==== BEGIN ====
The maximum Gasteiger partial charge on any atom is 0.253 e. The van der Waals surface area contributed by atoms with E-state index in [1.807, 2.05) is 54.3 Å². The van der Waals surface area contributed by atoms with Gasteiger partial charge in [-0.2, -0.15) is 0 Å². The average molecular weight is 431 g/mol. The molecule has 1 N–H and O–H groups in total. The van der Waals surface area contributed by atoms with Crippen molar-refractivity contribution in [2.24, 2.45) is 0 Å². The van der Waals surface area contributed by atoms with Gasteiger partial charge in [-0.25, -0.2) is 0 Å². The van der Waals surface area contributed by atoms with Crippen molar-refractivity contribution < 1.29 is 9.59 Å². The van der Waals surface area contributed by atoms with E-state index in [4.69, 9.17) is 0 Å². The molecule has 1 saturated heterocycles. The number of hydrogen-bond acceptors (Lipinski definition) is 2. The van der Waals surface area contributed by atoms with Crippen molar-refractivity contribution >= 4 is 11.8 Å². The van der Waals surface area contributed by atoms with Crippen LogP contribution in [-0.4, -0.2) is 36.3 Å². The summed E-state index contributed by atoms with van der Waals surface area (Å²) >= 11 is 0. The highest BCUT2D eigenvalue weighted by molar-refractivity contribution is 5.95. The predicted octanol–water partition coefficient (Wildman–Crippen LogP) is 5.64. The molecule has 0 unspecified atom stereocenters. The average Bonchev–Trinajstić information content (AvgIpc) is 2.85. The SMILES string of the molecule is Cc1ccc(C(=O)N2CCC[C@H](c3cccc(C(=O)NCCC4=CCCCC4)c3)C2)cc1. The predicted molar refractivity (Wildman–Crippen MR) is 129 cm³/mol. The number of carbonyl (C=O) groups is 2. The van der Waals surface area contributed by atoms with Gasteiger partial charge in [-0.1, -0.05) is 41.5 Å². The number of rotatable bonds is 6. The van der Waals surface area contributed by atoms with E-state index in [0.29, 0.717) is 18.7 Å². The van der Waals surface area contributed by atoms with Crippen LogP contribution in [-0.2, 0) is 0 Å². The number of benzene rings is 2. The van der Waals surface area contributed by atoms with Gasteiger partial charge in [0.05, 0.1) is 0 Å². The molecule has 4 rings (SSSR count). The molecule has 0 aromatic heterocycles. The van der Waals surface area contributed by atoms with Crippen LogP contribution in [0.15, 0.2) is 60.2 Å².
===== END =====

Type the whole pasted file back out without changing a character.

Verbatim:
The maximum Gasteiger partial charge on any atom is 0.253 e. The van der Waals surface area contributed by atoms with E-state index in [1.807, 2.05) is 54.3 Å². The van der Waals surface area contributed by atoms with Gasteiger partial charge in [-0.2, -0.15) is 0 Å². The average molecular weight is 431 g/mol. The molecule has 1 N–H and O–H groups in total. The van der Waals surface area contributed by atoms with Crippen molar-refractivity contribution in [2.24, 2.45) is 0 Å². The van der Waals surface area contributed by atoms with Gasteiger partial charge in [-0.25, -0.2) is 0 Å². The van der Waals surface area contributed by atoms with Crippen molar-refractivity contribution < 1.29 is 9.59 Å². The van der Waals surface area contributed by atoms with E-state index in [4.69, 9.17) is 0 Å². The molecule has 1 saturated heterocycles. The number of hydrogen-bond acceptors (Lipinski definition) is 2. The van der Waals surface area contributed by atoms with Crippen molar-refractivity contribution >= 4 is 11.8 Å². The van der Waals surface area contributed by atoms with Crippen LogP contribution in [-0.4, -0.2) is 36.3 Å². The summed E-state index contributed by atoms with van der Waals surface area (Å²) >= 11 is 0. The highest BCUT2D eigenvalue weighted by molar-refractivity contribution is 5.95. The predicted octanol–water partition coefficient (Wildman–Crippen LogP) is 5.64. The molecule has 0 unspecified atom stereocenters. The average Bonchev–Trinajstić information content (AvgIpc) is 2.85. The SMILES string of the molecule is Cc1ccc(C(=O)N2CCC[C@H](c3cccc(C(=O)NCCC4=CCCCC4)c3)C2)cc1. The predicted molar refractivity (Wildman–Crippen MR) is 129 cm³/mol. The number of carbonyl (C=O) groups is 2. The van der Waals surface area contributed by atoms with Gasteiger partial charge in [-0.1, -0.05) is 41.5 Å². The number of rotatable bonds is 6. The van der Waals surface area contributed by atoms with E-state index in [0.29, 0.717) is 18.7 Å². The van der Waals surface area contributed by atoms with Crippen LogP contribution in [-0.2, 0) is 0 Å². The number of benzene rings is 2. The van der Waals surface area contributed by atoms with Gasteiger partial charge in [0.05, 0.1) is 0 Å². The molecule has 4 rings (SSSR count). The molecule has 0 aromatic heterocycles. The van der Waals surface area contributed by atoms with Crippen LogP contribution in [0.15, 0.2) is 60.2 Å².